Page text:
MMI Medical Ethics
Medical ethics are a key component of any medical school interview. While these scenarios are very similar to traditional interview questions, in an MMI the ethical scenarios may involve role play, so you’ll be tested on your communication skills and empathy as well as ethical knowledge. Read on to find out how to approach these stations in your interview.
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Remember the four pillars of Ethics
This is key to all ethical scenarios, but in MMIs you may need to apply Autonomy, Beneficence, Non-Maleficence and Justice to a role play situation. For example, before the station you may be told that you are going to be speaking to a 15-year-old girl who has come to the GP asking for the oral contraceptive pill.
Ethical scenarios in MMIs may not always be obvious: for example, the above scenario may not immediately appear to be an ethical scenario, but it touches on issues of autonomy, beneficence, non-maleficence as well as justice, so it’s important to be aware of these and take a moment before speaking to consider the implications of each one, showing you’re aware of these issues when talking to the patient.
Let’s consider autonomy in the above scenario. You must respect the decision made by the patient, but remember that this isn’t absolute. As her GP, you have a duty to assess her competency (you can read more on Gillick competency on the NSPCC website) – this involves assessing maturity and whether or not sexual abuse is taking place to ensure her safety.
Tailor your responses to the patient
In this station, you’re speaking to a 15-year-old girl – and the way you interact with her will be different to interacting with an elderly patient, so make sure you tailor your responses accordingly. Avoid using medical jargon and speak clearly, checking that the patient understands what you are saying.
Equally, it’s important to measure your patient’s responses. As with all role play scenarios, actors may become irritated or upset – so it’s important to react to their responses to show you’re listening to them. Try calming them down if they’re angry, or reassuring them if they’re distressed. As the MMI is all about communication, it’s crucial that you respond to their concerns and behaviour – this demonstrates empathy as well as your communication skills.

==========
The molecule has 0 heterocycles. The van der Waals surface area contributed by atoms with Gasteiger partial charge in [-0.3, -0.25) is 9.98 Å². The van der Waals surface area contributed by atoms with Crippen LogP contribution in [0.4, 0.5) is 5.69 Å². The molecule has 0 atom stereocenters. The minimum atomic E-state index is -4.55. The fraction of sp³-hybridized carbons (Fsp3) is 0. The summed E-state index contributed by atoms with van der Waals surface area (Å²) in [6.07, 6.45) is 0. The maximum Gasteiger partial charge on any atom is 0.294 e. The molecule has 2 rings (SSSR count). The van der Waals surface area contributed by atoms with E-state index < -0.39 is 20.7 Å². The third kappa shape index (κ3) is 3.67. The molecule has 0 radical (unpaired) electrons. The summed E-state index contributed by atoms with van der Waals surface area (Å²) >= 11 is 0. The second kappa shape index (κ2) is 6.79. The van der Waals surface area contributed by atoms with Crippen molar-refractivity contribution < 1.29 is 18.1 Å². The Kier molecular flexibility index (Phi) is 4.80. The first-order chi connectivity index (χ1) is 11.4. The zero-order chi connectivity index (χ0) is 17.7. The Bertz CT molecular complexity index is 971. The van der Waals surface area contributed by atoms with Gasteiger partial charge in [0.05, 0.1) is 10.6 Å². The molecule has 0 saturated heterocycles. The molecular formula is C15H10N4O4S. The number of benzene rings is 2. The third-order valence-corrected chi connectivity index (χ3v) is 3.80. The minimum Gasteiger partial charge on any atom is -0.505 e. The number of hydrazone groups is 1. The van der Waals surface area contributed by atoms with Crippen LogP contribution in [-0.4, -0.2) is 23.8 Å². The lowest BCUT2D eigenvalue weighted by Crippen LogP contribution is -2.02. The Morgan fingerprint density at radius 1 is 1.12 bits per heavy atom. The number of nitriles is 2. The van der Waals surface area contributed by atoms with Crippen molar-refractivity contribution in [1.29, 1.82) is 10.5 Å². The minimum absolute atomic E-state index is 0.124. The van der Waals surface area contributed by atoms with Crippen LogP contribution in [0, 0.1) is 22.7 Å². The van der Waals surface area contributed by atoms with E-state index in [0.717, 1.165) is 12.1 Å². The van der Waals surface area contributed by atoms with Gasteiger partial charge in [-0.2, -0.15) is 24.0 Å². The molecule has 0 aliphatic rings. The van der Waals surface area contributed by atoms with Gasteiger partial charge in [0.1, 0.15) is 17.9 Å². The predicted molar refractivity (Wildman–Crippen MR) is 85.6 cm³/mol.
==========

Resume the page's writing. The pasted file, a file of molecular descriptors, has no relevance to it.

Know the legal basics of Medicine
This is very important in medical ethics. In the scenario provided above, it’s crucial you have an understanding of doctor-patient confidentiality. For example, if the patient is worried about her parents finding out about the contraception, you can use this knowledge to reassure her that the consultation will be confidential (and check that she understands this).
Outside of doctor-patient confidentiality, it’s also a good idea to read the GMC’s Good Medical Practice for guidelines on interacting with patients, safety and good practice. Remember to ensure you’re familiar with the legality of medical issues (such as abortion, age of consent, euthanasia) before your MMI, as this will inform how you interact with patients at the role play stations. You can’t correctly advise a patient if you’re not sure of the law!
MMI Medical Ethics: Example Scenarios
- Before you enter the station, you’ve been told that you’re going to be speaking to a 15 year old girl who has asked for the oral contraceptive pill as her GP.
- A man who has just had surgery and is bleeding heavily is refusing a blood transfusion. Enter the station and discuss with him.
- Organ donation should be an opt-out system rather than an opt-in system in this country. Do you agree or disagree? Discuss.